DND apparently argued that one reason to support the F-35 contract was regional economic benefits. This is an argument that I hear periodically by those in favour of military spending. I'm not opposed to military spending, btw, but I am opposed to arguments that don't make sense. Periodically, people in favour of military spending argue that there are a bunch of ancillary benefits that accrue to militarization. I get what they are trying to do. They are trying to make the strongest argument they can for their case. Fair enough. I suppose we all do this. The problem with this type of argument regarding the military, however, is that it is wrong. Let me be clear, I have no doubt that those who make the case for a stronger military firmly believe what they are saying. Firm belief, however, does not equal fact.
I can see why other might believe the advocates of militarization, too. They often sound good. They are smartly dressed when interviewed on TV. They sound remarkably reasonable and logical. And, they speak a sort of insider code, as if they were insiders in the capitals of the world, that assures us of this "you may not think this way but other governments do." What I want to do is to explain why we should resist this kind of argument and this kind of PR packaging of militarization. Let's use regional economic spin offs as an example.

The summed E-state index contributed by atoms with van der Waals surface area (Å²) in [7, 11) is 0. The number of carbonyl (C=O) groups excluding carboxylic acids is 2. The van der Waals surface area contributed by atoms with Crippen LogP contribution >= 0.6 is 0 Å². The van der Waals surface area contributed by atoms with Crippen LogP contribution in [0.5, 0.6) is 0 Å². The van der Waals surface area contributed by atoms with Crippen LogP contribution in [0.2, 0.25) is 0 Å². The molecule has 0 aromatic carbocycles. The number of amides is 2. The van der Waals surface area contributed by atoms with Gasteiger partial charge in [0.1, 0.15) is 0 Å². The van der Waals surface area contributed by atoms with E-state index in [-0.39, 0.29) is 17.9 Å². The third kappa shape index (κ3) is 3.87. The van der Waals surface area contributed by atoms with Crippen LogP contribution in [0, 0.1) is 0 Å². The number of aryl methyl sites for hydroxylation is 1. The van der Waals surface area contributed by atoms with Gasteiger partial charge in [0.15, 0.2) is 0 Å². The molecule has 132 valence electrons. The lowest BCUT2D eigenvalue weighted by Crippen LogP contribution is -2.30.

When we investigate any subject, we also need to investigate the witnesses. I tell my students to do this with me. I'm about to tell you something but why should you believe me? Well, on some things there is good reason to believe. I've spent a long time investigating certain subjects, I've read more, perhaps been to more conferences, talked to more people, perhaps even insiders. On other things ... not so much. This is the first question we have to ask about regional spin off benefits. Doe the people making the case have any reason to know something more then we do. Do civil servants in DND or military officials (however much we respect them for what they do) have any reason to know anything more about regional economic development then we do? If not... why would we take their word for it?